Is Microsoft a Top Artificial Intelligence (AI) Investment?

Microsoft (NASDAQ: MSFT) has quietly had a tremendous run as a stock, up about 65% in the last year. Part of this rise is the frenzy of artificial intelligence (AI) investing, as Microsoft positioned itself at the forefront of this exciting trend.

While Microsoft may not be as exposed as other companies like Nvidia, it still plays a huge role in the rollout of AI to the average worker. But does this position make Microsoft a top AI investment right now?

Microsoft's AI products integrate into its already dominant product line

Most people know Microsoft's products as they use them daily in their jobs. However, Microsoft aims to make these workers more efficient by integrating AI.

Microsoft partnered with OpenAI to integrate ChatGPT into many products. Microsoft Copilot is available for businesses as a $30 monthly add-on to Microsoft 365. While that may seem like a lot, it's a bargain.

If Copilot can make 100 employees 1% more efficient, it could replace one worker. The annual cost for Copilot for these 100 workers would be $36,000. Considering that the average salary in the U.S. in 2024 is just over $53,000 per year, according to the U.S. Bureau of Labor Statistics, this would be a significant cost savings. That's also a low-ball estimate, as its Copilot product can make employees more than 1% more efficient.

Additionally, Microsoft is highly exposed to the AI trend through its cloud computing product, Azure. Cloud computing is crucial in the proliferation of AI, allowing clients to rent out computing power. Most businesses don't require a supercomputer on hand to train AI models. Instead, they can offload some of that work to Microsoft's servers, which they can use by paying a rental fee.

Azure has been a powerhouse segment for Microsoft as it rose 30% in the fiscal second quarter of 2024 (ended Dec. 31). While Microsoft doesn't give individual segment results, its intelligent cloud division (which Azure is a part of) delivered $25.9 billion in revenue in the quarter, making it Microsoft's largest division.

Clearly, AI is having a big impact on Microsoft's business right now, and it has done well in positioning itself to take advantage of the move.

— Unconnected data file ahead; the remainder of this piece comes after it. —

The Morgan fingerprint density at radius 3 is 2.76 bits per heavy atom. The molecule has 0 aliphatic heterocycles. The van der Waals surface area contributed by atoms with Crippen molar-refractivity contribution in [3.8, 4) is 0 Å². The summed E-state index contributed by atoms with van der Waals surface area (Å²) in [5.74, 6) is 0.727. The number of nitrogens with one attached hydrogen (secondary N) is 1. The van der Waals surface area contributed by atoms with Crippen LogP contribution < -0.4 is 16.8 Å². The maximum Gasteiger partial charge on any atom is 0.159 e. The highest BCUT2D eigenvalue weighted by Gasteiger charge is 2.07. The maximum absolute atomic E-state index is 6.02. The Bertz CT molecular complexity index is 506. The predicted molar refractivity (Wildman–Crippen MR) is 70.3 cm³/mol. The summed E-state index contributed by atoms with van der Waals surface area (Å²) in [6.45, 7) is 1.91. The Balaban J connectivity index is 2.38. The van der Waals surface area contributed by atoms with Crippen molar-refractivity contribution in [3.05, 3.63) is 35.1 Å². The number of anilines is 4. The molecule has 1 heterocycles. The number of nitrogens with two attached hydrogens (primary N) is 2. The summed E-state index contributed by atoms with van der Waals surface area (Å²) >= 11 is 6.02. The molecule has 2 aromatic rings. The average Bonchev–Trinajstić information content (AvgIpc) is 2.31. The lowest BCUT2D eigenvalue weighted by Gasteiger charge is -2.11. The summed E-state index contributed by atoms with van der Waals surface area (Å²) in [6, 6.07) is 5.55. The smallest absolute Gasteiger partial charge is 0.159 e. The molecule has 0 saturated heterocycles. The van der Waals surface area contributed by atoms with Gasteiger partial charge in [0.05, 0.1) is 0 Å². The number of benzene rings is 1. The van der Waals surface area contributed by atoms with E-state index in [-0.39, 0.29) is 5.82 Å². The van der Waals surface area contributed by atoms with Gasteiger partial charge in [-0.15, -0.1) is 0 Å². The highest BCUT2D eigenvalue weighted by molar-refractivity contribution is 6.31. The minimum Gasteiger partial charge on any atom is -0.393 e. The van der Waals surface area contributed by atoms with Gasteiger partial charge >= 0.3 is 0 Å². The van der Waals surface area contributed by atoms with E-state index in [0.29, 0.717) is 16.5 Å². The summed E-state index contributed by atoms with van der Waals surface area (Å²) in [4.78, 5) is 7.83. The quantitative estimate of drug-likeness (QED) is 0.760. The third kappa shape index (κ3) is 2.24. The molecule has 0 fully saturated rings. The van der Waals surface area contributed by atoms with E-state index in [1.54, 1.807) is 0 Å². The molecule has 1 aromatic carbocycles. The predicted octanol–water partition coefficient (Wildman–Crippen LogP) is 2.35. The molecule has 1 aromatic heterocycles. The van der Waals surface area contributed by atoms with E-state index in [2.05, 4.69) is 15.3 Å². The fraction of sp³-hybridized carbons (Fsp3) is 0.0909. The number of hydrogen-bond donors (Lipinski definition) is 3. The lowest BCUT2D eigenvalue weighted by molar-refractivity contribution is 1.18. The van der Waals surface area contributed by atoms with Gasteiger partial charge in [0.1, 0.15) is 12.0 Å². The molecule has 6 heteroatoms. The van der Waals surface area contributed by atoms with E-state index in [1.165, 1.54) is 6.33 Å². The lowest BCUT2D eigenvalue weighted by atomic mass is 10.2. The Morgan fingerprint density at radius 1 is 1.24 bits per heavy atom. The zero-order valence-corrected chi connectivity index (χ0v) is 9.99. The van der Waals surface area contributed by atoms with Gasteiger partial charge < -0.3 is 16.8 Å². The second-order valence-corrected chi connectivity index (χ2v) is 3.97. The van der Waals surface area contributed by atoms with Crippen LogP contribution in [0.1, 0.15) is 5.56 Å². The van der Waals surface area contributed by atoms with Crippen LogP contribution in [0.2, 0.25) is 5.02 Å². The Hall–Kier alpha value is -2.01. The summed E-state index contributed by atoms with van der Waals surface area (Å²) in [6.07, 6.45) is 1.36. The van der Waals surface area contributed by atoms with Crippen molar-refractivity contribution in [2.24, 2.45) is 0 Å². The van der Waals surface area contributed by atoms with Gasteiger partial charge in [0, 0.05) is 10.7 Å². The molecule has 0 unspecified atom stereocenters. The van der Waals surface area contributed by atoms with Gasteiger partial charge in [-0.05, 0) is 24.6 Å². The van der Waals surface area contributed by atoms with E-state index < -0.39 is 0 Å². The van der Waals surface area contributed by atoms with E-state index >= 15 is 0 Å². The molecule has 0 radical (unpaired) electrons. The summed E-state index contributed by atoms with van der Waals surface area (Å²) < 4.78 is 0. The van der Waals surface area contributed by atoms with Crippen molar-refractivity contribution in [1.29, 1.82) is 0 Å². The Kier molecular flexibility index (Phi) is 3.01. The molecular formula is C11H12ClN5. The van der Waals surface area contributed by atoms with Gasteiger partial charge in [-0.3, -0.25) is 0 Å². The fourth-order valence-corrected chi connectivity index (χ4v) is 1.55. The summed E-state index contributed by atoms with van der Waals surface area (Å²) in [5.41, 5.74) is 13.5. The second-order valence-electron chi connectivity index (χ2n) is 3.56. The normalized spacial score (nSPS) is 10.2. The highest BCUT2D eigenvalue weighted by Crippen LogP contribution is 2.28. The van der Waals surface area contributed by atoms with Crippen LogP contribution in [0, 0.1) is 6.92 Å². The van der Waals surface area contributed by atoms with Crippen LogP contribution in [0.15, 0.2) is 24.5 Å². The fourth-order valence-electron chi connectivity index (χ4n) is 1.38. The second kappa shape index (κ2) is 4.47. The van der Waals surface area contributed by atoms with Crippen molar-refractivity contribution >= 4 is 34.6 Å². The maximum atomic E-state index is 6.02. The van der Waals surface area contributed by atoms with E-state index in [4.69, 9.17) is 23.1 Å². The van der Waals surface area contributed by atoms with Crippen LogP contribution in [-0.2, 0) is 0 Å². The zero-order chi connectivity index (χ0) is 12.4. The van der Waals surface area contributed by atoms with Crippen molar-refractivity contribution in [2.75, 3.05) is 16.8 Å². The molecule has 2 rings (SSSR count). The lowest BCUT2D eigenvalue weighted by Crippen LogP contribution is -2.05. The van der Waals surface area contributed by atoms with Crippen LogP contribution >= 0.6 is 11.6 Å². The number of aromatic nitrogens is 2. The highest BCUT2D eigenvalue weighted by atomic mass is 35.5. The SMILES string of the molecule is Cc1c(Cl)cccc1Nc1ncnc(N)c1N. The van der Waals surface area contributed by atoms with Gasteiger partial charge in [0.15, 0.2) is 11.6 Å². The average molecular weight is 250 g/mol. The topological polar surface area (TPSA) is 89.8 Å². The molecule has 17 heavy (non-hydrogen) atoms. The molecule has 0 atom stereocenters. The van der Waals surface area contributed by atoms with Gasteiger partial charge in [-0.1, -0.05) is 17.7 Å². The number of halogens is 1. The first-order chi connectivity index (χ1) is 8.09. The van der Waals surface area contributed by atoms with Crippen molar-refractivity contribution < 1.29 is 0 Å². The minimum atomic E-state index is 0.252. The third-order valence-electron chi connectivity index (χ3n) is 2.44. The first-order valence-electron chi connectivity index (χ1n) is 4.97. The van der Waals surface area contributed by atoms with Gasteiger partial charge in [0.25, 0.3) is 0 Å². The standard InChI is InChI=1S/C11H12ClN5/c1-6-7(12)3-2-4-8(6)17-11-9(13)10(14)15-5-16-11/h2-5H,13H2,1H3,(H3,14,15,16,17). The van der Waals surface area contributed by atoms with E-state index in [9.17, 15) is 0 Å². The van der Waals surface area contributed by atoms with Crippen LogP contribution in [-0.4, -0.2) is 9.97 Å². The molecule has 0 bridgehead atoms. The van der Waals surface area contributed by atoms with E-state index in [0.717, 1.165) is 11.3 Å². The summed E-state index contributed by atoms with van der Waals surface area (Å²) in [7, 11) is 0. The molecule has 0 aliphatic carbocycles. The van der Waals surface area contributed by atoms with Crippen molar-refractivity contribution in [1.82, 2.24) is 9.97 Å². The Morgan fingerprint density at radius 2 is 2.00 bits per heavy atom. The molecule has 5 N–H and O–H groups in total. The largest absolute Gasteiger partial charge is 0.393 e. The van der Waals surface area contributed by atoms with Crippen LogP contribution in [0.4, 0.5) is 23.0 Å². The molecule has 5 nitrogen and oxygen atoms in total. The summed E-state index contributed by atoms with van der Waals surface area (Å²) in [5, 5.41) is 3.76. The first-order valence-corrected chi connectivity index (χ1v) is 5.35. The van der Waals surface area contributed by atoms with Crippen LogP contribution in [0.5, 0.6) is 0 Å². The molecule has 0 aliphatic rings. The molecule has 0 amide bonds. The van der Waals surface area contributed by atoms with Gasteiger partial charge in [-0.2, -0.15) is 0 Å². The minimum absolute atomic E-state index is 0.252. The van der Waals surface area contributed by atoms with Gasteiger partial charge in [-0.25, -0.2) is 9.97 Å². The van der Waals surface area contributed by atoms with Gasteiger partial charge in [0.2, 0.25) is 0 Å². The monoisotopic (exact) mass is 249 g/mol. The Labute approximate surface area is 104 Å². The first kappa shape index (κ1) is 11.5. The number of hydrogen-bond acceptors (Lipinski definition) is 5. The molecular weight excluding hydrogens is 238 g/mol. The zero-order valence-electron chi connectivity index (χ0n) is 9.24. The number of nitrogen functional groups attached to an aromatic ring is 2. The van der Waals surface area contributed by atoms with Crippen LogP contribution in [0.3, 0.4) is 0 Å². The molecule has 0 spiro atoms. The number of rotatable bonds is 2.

But is it a good investment?

Being a great company and a great investment are two different things

Microsoft undeniably checks the box as an excellent AI company. Its track record and product rollout speak for itself. However, this has caused Microsoft stock to earn a hefty premium compared to other stocks on the market. It's a very expensive stock with a price-to-earnings (P/E) ratio of 37 and a forward P/E of 35.

MSFT PE Ratio Chart

MSFT PE Ratio data by YCharts

For reference, AI powerhouse Nvidia trades at a lower forward P/E of 32. This illustrates how high the expectations are for Microsoft and raises some concerns about whether it will be able to hit expectations.

From a historical perspective, Microsoft's stock hasn't been this expensive (outside of a few years when its earnings were skewed) since the early 2000s, when Microsoft was caught up in the dot-com crash.

MSFT PE Ratio Chart

MSFT PE Ratio data by YCharts

I'm not saying Microsoft is due for a crash, but the stock is extremely pricey.

So, is Microsoft a good AI investment? I'd say no. The bar is set incredibly high to begin with, which will make it difficult for Microsoft stock to rise significantly.

Plus, with Microsoft already making up 7% of the S&P 500, I'm highly exposed to the stock through my 401(k) investments.

Microsoft is a great AI company, but its high price tag doesn't make it a great AI investment, at least for right now.

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Keithen Drury has no position in any of the stocks mentioned. The Motley Fool has positions in and recommends Microsoft and Nvidia. The Motley Fool recommends the following options: long January 2026 $395 calls on Microsoft and short January 2026 $405 calls on Microsoft. The Motley Fool has a disclosure policy.

The views and opinions expressed herein are the views and opinions of the author and do not necessarily reflect those of Nasdaq, Inc.


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